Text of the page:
Recognize these? We have lunch underneath these flags every day, but do you know what they represent?  Over its 47-year history, Dawson has enrolled students from many countries - and those countries are each represented here. If you are attending Dawson from a country that is not included here, please let us know, so that we can add your flag!
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Leaps and Bounds

Heather Mock, Associate Head of School/Director of K-8
Hello Everyone,
I hope you are enjoying the beautiful weekend. We kicked it off with a spectacular lower school concert, led by our extraordinary choir teacher, Donna Deininger. The theme of the concert involved gardens and growing, an apt theme for the lower school, where we see such tremendous growth in our students each day. The final song of the evening was “Let It Grow,” a song from the wonderful movie (based on the wonderful book), The Lorax. As I watched our students joyfully singing (one kindergartner told me afterwards, “I was screaming at the top of my lungs!”), I felt such warmth for all of them and for our amazing teachers who care so deeply for each of them. And, in line with the garden theme, I reflected on how much they have all grown over the course of the year.
Looking back to the first week of school, I remember meeting the new kindergartners. As I sat with them early on, I could tell that they were cautiously checking out their surroundings, not quite sure what to make of their new environment. Many of them relied on their caregivers to walk them into class, still needing that extra boost of comfort before beginning their day. My, how things have changed! The other day when I stood out at drop off (on a rather rainy day, I might add), I was happy to see those same kindergartners popping out of their cars and zooming into school, backpacks on their backs and big smiles on their faces. Later in the week, when I sat and read with them, I saw that same confidence and independence again, as they engaged in the story and made connections of their own.
With our first graders, I have been going in once a week to do personal reading, and I am blown away by the growth that our students have shown. I feel so fortunate to have had this opportunity to be in their regularly and thus see these leaps and bounds over time. And not only are they all active readers, they are interested and engaged in their learning.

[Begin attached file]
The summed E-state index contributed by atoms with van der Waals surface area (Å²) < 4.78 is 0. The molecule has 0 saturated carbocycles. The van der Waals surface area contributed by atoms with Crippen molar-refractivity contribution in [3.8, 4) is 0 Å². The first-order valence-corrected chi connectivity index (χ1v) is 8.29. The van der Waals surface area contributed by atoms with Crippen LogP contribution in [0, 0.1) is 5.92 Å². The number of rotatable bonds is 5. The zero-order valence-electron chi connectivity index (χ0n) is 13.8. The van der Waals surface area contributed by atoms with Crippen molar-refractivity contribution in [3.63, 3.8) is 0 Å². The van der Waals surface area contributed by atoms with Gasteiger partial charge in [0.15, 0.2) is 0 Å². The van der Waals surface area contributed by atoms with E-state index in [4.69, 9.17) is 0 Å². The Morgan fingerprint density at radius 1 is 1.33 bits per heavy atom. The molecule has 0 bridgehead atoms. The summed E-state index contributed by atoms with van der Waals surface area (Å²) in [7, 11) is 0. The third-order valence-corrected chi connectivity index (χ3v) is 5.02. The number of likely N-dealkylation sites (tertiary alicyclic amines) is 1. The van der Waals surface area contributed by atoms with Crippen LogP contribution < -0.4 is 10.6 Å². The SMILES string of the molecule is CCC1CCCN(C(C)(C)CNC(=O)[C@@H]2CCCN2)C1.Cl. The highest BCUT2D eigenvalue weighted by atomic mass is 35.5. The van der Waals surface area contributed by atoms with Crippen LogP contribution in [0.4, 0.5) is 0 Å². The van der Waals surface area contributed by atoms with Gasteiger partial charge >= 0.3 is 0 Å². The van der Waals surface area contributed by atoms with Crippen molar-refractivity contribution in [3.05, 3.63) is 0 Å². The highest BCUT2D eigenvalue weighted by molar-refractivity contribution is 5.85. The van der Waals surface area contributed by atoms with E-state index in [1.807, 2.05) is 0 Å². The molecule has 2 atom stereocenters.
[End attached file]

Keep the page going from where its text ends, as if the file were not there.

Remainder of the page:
With the older students, it has been so fun to see their growth, not only over the course of this year but over the course of the time that I have known them. To see these students really come into their own, whether presenting on a passion project, giving a tour of the rainforest, or advocating for a volleyball net on the lower school playground, they are growing into thoughtful, kind, passionate citizens of the school and of the world. And our faculty are truly master gardeners, recognizing each “plant” for its strengths and challenges and devising just the right growth plan for each individual. 
And so we return (if we ever left?) to the garden theme. Each year in the Middle School, we create a wall of appreciation, where every student and teacher has an appreciation written about them by other students. And each year, the wall has a theme. One year, it was a “School of Fish,” another year we were planets and stars. This year, the theme is a garden, and so the students and teachers are leaves and flowers. When we decided to create a similar wall in the Lower School, we thought it would be a good idea to continue the theme, and so the lower school students are seeds. 
Last week, fourth grade students worked with kindergartners to help, and all students in the Lower School wrote appreciations for one another so that each student has a “seed” of appreciation. At first, the plan was to cut pieces of paper into the shapes of seeds, but then Lower School Assistant Director, Amy Criswell, had the ingenious idea to actually have students write the appreciations on seed paper. This way, when we create a new wall of appreciation next year and take this one down, we can give students their appreciation to read and then to plant. This way, the growth that they are experiencing at Dawson, and the connections they have created with other students and teachers, are symbolically represented in the plants that will grow from their seed paper.
We will be putting up our garden wall of appreciation this week. Please take a moment to stop by and read what our students have said about each other. The love, care, and support that they give by appreciating one another help to grow our community of students and faculty into a wonderful garden of lifelong learners.